Foreigner / C.J. Cherryh

Foreigner is the first book in a series that as far as I can tell is just called “the Foreigner series”. Each book is usually described as the sequel to the one before it which makes figuring out the order somewhat time consuming if  it never occurs to you just to look it up online.

That’s something of a problem because Foreigner is less the first book in a series and more the first chapter of a huge romain fleuve, so reading them out of order is less desirable than usual.

It’s also one of my favorite books/series.

Plot summary

Foreigner tells the story of a colony ship knocked hopelessly off-course. In need of supplies and with no idea how to get home, the three major factions (officers, crew, and the colonists themselves) are unable to agree on the best course of action. Eventually, a space station is built around a habitable planet, home to a species, the atevi, that has just discovered the steam engine.

Over 100 years later, the human colonists are limited to a single island and only one human, the paidhi, is permitted to interact with the atevi. The paidhi is responsible for regulating the transfer of technology from the humans to the atevi, using years of study and immersion in the alien culture in order to avoid potential cultural destabilization. Bren Cameron is the newest paidhi and quickly finds himself the target of what appears to be an assassination plot. Bren is forced to decide who to trust in a culture that lacks even the concept of friendship as he attempts to make sense of the volatile political situation.

So how is it?

If you’d asked me that question two years ago, or even last year, I’d have said it was one of my favorite books. Now I’m les sure of that. It’s still great, and it is one of the most effective elucidations of Cherryh’s themes of cultural disconnect and the resulting challenges thereof, but it’s so long now that reading the whole thing is a major commitment.

For the average US reader, getting through this series would take years of reading nothing else. That’s a tall order, and to be sure the same is true of Aubrey-Maturin and sf readers, like romance readers, tend to read far more than the average, but still, for me, who generally reads at least 150 novels a year (more if you count comics and nonfiction) it ended up being excessive and I had to take a break. Which leads to the second pair of issues:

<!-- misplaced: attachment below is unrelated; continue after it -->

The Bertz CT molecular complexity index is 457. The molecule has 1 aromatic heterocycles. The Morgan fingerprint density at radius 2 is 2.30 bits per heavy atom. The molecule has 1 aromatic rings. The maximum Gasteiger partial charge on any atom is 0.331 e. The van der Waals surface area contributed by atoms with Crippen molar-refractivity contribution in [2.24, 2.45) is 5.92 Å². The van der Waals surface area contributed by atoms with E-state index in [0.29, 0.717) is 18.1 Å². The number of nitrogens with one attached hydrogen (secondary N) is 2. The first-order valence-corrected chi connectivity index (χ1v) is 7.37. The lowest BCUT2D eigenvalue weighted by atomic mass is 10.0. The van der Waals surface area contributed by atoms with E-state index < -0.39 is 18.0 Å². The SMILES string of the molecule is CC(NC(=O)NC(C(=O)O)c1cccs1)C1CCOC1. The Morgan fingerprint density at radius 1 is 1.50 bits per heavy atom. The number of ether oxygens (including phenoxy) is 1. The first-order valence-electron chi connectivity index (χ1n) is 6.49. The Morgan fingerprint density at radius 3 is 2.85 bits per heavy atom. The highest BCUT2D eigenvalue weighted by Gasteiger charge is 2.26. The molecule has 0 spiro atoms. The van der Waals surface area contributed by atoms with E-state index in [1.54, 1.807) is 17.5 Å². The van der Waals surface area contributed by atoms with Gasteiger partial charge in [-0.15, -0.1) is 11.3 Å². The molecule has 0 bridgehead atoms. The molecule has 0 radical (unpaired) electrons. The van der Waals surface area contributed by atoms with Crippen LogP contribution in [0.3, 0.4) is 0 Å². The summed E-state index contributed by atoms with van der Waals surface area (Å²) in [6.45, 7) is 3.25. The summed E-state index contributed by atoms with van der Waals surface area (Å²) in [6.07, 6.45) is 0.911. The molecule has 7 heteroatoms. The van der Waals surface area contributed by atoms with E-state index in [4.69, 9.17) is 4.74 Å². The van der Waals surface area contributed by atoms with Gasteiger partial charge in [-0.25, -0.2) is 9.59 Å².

1) It’s really hard to tell what order these books are supposed to be read in

2) bookstores are horribly inconsistent when it comes to carrying the whole series, or even just a selection of consecutive books

For number 1, the internet makes this a little easier, and some libraries have taken to numbering the books themselves, but as it stands the only indication of the order of the books is generally a line on the cover that says “the sequel to [title]”. This led me to an entertaining reverse journey as I tried to find the first book in the series from the 7th or 8th. Some printings do feature a list on the inside, but as with historical romance novels that list isn’t always easy to find.

For number 2, this is where you’re better off checking your library. I have the advantage of living in an urban area with lot of public libraries. The libraries seem to have collectively decided: some will carry the entire series and some not carry the series but will carry all of her other books. We have a highly efficient ILL system around here so that works pretty well. Bookstores are really bad at it though (especially, I am going to call out the Oakbrook Barnes and Noble , for having one of the worst sf selections larger than 24 linear feet).

Now ow that I’ve wasted several hundred words on administrative junk I’ll talk about the book/series itself.

It’s really good. It features an incredibly complex storyline with close to a dozen different factions but no clear “bad guys”.  The length is a big advantage here, as no single book is tightly focused on a few events. Most books only cover a couple of days as Bren attempts to navigate the Byzantine power structures of atevi society. Anyone who has been an immigrant, or at least lived abroad for any length of time, will recognize the challenges he faces here. Returning  home is just as difficult, as Bren discovers that the changes he has made in order to succeed amongst the atevi have made him an outsider in his own culture as well. Many of the oning conflicts in the series stem from problems of translating between languages that don’t even share a biological context, let alone a cultural one.

It’s one of the most effective portrayals of a convincingly alien culture I’ve ever encountered, even if Cherryh isn’t always successful at completely hiding her inspirations (not that that’s exactly necessary). It truly is a work of anthropological science fiction in the best  sense of the label. Bren ends up attempting to balance the interests of half a dozen human factions and at least as many atevi associations. It’s a thoroughly complex work that does a good job of respecting the reader to be smart enough to figure out what’s going on, since the plots of each book are rarely explicitly laid out.


It’s a great book and series but to get the most out of it requires a pretty significant investment. As a result I’d probably recommend Cyteen or Downbelow station over this unless it was a really hardcore reader. The series is more or less broken up into trilogies that are more or less complete, so those who have already read those other books or who wanted to give this a try could assign themselves a “stopping place” at the third or sixth book and still experience some resolution.

As I mentioned above, Cyteen or Downbelow station are probably more accessible, so I’d recommend those first unless someone was explicitly looking for something lengthy.

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